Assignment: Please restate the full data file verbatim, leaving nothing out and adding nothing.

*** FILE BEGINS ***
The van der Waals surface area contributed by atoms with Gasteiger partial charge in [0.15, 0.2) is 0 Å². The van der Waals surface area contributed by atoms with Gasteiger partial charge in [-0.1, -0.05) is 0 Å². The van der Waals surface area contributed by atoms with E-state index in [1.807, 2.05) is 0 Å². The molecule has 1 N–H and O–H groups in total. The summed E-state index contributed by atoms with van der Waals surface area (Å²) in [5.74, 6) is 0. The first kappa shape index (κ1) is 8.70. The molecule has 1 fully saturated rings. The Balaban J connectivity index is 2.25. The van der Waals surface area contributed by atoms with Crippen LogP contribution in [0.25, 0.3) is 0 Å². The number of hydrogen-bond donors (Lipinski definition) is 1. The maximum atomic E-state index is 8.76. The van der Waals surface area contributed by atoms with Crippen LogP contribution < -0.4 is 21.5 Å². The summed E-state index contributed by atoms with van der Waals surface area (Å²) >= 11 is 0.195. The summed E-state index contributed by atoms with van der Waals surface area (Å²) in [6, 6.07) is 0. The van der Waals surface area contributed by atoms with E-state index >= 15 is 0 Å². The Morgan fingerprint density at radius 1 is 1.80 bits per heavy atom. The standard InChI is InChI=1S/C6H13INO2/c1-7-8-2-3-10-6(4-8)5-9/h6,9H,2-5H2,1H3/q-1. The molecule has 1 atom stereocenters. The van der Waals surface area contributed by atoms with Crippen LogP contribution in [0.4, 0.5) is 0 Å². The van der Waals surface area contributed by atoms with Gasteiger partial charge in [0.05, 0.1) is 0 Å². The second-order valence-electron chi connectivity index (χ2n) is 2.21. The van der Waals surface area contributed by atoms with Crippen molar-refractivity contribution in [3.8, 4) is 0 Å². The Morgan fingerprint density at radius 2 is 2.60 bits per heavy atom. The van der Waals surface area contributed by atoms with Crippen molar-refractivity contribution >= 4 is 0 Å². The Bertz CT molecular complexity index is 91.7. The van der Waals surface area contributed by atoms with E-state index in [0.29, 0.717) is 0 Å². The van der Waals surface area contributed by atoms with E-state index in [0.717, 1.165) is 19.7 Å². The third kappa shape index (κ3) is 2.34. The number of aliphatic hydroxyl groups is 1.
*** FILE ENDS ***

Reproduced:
The van der Waals surface area contributed by atoms with Gasteiger partial charge in [0.15, 0.2) is 0 Å². The van der Waals surface area contributed by atoms with Gasteiger partial charge in [-0.1, -0.05) is 0 Å². The van der Waals surface area contributed by atoms with E-state index in [1.807, 2.05) is 0 Å². The molecule has 1 N–H and O–H groups in total. The summed E-state index contributed by atoms with van der Waals surface area (Å²) in [5.74, 6) is 0. The first kappa shape index (κ1) is 8.70. The molecule has 1 fully saturated rings. The Balaban J connectivity index is 2.25. The van der Waals surface area contributed by atoms with Crippen LogP contribution in [0.25, 0.3) is 0 Å². The number of hydrogen-bond donors (Lipinski definition) is 1. The maximum atomic E-state index is 8.76. The van der Waals surface area contributed by atoms with Crippen LogP contribution < -0.4 is 21.5 Å². The summed E-state index contributed by atoms with van der Waals surface area (Å²) >= 11 is 0.195. The summed E-state index contributed by atoms with van der Waals surface area (Å²) in [6, 6.07) is 0. The van der Waals surface area contributed by atoms with E-state index >= 15 is 0 Å². The Morgan fingerprint density at radius 1 is 1.80 bits per heavy atom. The standard InChI is InChI=1S/C6H13INO2/c1-7-8-2-3-10-6(4-8)5-9/h6,9H,2-5H2,1H3/q-1. The molecule has 1 atom stereocenters. The van der Waals surface area contributed by atoms with Crippen LogP contribution in [0.4, 0.5) is 0 Å². The van der Waals surface area contributed by atoms with Gasteiger partial charge in [0.05, 0.1) is 0 Å². The second-order valence-electron chi connectivity index (χ2n) is 2.21. The van der Waals surface area contributed by atoms with Crippen molar-refractivity contribution in [3.8, 4) is 0 Å². The Morgan fingerprint density at radius 2 is 2.60 bits per heavy atom. The van der Waals surface area contributed by atoms with Crippen molar-refractivity contribution >= 4 is 0 Å². The Bertz CT molecular complexity index is 91.7. The van der Waals surface area contributed by atoms with E-state index in [0.29, 0.717) is 0 Å². The van der Waals surface area contributed by atoms with E-state index in [0.717, 1.165) is 19.7 Å². The third kappa shape index (κ3) is 2.34. The number of aliphatic hydroxyl groups is 1.